Before I knew it, Felipe was dead.

I considered just sweeping him up, but then I thought, “Even though he’s dead, I don’t think it would be nice to do that.” Instead, I got a plastic bag, picked him up with two fingers, carried him to the bathroom, and flushed him down the toilet.

“I’m sorry, Felipe,” I said to my mother’s favorite fish.

As I walked back to the tank, I realized I had another problem. The water was still getting pumped out and the bigger fish were still in the tank.

Some Quick Thinking

I tried desperately to scoop them all up as the last of the water got sucked out, but there were too many. Before I knew it, 10 fish were lying dead at the bottom of the tank.

I looked up at the ceiling and said, “God forgive me.” Then I got more plastic bags to remove the fish and dropped them into the toilet.

This time I just flushed them all down together like a family.

I took out the pebbles and began wiping the tank down. I put new water and pebbles in before carefully putting the surviving fish back in. Only then was I calmed down enough to realize that my mother was going to know Felipe and his homies were not in the tank.

I had to think fast. I had only an hour and a half to replace Felipe and the gang before my mom got home from work.

I speed-walked all the way back to the pet shop.

I saw fish that looked like Felipe, but none that were close to his size. I did see fish that were close to the size of the other fish I had accidentally killed, though.

“How long can you keep the fish in the little plastic bags?” I asked the clerk.

image by YC-Art Dept

“Up to three hours,” he said.

I sighed in relief. “I’ll take 10 of those.”

I walked out of the pet shop and checked my phone to see how long I had left to find a Felipe lookalike: 32 minutes.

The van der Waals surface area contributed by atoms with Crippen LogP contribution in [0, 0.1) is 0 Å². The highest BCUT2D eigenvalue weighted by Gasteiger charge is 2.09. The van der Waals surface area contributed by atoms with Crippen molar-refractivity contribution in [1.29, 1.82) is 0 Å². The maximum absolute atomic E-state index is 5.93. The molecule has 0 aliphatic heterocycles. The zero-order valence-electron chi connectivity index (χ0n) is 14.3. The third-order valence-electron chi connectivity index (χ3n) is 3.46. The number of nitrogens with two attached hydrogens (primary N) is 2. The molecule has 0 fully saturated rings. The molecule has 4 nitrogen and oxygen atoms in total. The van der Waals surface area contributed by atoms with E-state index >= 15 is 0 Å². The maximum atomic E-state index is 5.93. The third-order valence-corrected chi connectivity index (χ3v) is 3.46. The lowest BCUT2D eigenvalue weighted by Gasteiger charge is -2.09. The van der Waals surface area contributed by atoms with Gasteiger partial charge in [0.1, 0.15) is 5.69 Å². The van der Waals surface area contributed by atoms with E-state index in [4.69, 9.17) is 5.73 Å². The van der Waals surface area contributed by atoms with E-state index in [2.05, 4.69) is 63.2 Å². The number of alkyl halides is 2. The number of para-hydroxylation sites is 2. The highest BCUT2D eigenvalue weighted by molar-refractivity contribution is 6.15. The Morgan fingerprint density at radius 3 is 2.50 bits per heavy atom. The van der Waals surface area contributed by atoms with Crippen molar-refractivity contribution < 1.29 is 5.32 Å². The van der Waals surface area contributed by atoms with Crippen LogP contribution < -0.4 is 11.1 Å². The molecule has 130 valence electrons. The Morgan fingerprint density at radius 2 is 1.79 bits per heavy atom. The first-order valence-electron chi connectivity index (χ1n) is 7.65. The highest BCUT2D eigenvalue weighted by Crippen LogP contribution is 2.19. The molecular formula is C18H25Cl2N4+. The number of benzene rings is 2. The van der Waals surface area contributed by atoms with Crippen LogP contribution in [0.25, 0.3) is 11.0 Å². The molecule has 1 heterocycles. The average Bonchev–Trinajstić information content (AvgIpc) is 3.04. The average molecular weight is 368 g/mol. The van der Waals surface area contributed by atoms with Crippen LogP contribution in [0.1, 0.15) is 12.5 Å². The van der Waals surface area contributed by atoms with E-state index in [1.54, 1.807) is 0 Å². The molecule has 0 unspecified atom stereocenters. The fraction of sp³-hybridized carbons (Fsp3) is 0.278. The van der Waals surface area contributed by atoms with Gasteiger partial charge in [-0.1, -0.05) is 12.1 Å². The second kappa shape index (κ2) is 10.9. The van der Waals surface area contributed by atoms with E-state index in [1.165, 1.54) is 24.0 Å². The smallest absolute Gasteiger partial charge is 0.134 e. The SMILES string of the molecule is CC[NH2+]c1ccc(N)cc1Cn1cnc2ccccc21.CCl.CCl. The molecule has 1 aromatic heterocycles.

The Imposter

I remembered there is a pet shop near my old middle school that specializes in tropical fish. It was only a 12-minute walk. I hoped that they actually had a Felipe.

They did. I bought the fake Felipe and rushed home.

At home, I opened the bag and gently slid the new Felipe into the tank, followed by the 10 others.

I was so relieved. I pulled up a chair and sat in front of the aquarium, studying all the fish. I couldn’t tell the differences between the new fish and the old fish. But would my mom be able to spot the imposters?

She walked in 15 minutes later.

“Hey, you!” she said.

“Hi, Ma,” I said nervously.

“What’s wrong with you?” she asked suspiciously.

“Nothing, I’m just bored.”

“Well, the tank looks good,” my mother said.

A bullet of sweat shot down my face.

“Thanks, it took me the longest time,” I said. This was not a lie.

I feel bad about deceiving her. Sometimes I get nervous when she mentions “Felipe” seems to have lost weight, or that he’s swimming funny. I just shrug and act like I don’t know what she’s talking about.

I know sooner or later she’ll probably figure it out. But until then, I just pray she doesn’t ask me to clean the tank again.

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(NYC-2018-01-21)